‘CONFESSED’: A court in Beijing said that former CCP member Ren Zhiqiang abused his power at a state firm and embezzled almost US$7.14 million of public funds A Chinese tycoon who called Chinese President Xi Jinping (習近平) a clown and criticized his handling of the COVID-19 pandemic was yesterday jailed for 18 years for corruption, bribery and embezzlement of public funds. Ren Zhiqiang (任志強) — once among the Chinese Communist Party’s (CCP) inner circle — disappeared from the public eye in March, shortly after penning an essay that lambasted Xi’s pandemic response. His outspokenness had earned the former chairman of state-owned property developer Huayuan Group the nickname “Big Cannon.” Yesterday’s verdict said that Ren embezzled almost 50 million yuan (US$7.4 million) of public funds and accepted bribes worth 1.25 million
AUSTRALIAN SITE: China has had a contract with SSC’s Yatharagga station since at least 2011, but the last time it used it was in June 2013. No final date has been given China would lose access to a strategic space tracking station in Western Australia when its contract expires, the facility’s owners said, a decision that cuts into Beijing’s expanding space exploration and navigational capabilities in the Pacific region. The Swedish Space Corp (SSC) has had a contract allowing Beijing access to the satellite antenna at the station since at least 2011. The station is located next to an SSC satellite station primarily used by the US and its agencies, including NASA. The Swedish state-owned company said it would not enter into any new contracts at the Australian site to support Chinese customers after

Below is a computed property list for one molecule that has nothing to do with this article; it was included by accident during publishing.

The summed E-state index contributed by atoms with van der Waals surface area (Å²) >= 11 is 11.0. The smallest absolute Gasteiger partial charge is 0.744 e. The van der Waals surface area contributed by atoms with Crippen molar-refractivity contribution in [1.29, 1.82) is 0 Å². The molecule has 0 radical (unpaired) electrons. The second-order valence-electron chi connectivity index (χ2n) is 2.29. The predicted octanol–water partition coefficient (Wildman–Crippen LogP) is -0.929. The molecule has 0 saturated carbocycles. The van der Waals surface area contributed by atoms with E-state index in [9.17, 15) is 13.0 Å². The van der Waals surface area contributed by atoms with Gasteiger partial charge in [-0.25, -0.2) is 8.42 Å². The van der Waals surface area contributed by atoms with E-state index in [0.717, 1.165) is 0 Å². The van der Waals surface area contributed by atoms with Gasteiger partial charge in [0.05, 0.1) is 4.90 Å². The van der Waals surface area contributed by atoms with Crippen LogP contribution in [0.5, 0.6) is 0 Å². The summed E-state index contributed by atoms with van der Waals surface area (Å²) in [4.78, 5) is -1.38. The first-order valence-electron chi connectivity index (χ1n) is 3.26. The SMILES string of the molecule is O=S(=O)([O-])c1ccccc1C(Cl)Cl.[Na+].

OFF BORDER ISLAND: The fisheries official disappeared from a patrol vessel wearing a life jacket and leaving behind his shoes, indicating an intentional move, Seoul said North Korean soldiers shot dead a suspected South Korean defector at sea and burned his body as a COVID-19 precaution after he was interrogated in the water over several hours, Seoul military officials said yesterday. It is the first killing of a South Korean citizen by North Korean forces for a decade, and comes with Pyongyang at high alert over the COVID-19 pandemic and inter-Korean relations at a standstill. The fisheries official disappeared from a patrol vessel near the western border island of Yeonpyeong on Monday, the official said. More than 24 hours later, North Korean forces located him in their waters and
The scarcity of commercial flights landing at Sydney Airport has been a disaster for airlines and workers, but for hobby pilots the COVID-19 pandemic has provided the opportunity of a lifetime. The quieter-than-usual runways mean that private pilots have been given the chance to land at the international airport for the first time. When Sydney Flight College club captain Tim Lindley put out a call, he received an overwhelming response. He eventually organized for 14 light aircraft to fly into Sydney airport on Sunday. “For a lot of the pilots involved, including myself, it was a childhood dream to land in a big